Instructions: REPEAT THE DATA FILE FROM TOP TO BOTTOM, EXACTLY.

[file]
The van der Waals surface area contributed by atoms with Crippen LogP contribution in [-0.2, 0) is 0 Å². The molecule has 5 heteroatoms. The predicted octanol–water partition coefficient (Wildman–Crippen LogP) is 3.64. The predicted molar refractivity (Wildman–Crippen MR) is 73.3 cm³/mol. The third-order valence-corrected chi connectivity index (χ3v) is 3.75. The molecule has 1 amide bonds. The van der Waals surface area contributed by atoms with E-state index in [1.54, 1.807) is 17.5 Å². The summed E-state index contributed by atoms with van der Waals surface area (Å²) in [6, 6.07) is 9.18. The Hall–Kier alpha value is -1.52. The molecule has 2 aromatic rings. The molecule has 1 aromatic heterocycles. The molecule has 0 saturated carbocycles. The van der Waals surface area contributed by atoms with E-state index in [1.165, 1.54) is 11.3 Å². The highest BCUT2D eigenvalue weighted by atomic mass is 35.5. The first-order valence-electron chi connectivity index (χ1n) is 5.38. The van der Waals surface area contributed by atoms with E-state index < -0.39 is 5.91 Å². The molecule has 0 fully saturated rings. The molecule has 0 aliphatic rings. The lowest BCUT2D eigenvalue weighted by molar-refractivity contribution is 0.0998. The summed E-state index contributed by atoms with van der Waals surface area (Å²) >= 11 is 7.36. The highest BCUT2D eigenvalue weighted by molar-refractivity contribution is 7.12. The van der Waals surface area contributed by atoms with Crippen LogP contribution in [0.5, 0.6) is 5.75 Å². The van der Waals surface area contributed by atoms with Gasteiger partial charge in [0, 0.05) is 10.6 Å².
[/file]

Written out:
The van der Waals surface area contributed by atoms with Crippen LogP contribution in [-0.2, 0) is 0 Å². The molecule has 5 heteroatoms. The predicted octanol–water partition coefficient (Wildman–Crippen LogP) is 3.64. The predicted molar refractivity (Wildman–Crippen MR) is 73.3 cm³/mol. The third-order valence-corrected chi connectivity index (χ3v) is 3.75. The molecule has 1 amide bonds. The van der Waals surface area contributed by atoms with E-state index in [1.54, 1.807) is 17.5 Å². The summed E-state index contributed by atoms with van der Waals surface area (Å²) in [6, 6.07) is 9.18. The Hall–Kier alpha value is -1.52. The molecule has 2 aromatic rings. The molecule has 1 aromatic heterocycles. The molecule has 0 saturated carbocycles. The van der Waals surface area contributed by atoms with E-state index in [1.165, 1.54) is 11.3 Å². The highest BCUT2D eigenvalue weighted by atomic mass is 35.5. The first-order valence-electron chi connectivity index (χ1n) is 5.38. The van der Waals surface area contributed by atoms with E-state index < -0.39 is 5.91 Å². The molecule has 0 fully saturated rings. The molecule has 0 aliphatic rings. The lowest BCUT2D eigenvalue weighted by molar-refractivity contribution is 0.0998. The summed E-state index contributed by atoms with van der Waals surface area (Å²) >= 11 is 7.36. The highest BCUT2D eigenvalue weighted by molar-refractivity contribution is 7.12. The van der Waals surface area contributed by atoms with Crippen LogP contribution in [0.5, 0.6) is 5.75 Å². The van der Waals surface area contributed by atoms with Gasteiger partial charge in [0, 0.05) is 10.6 Å².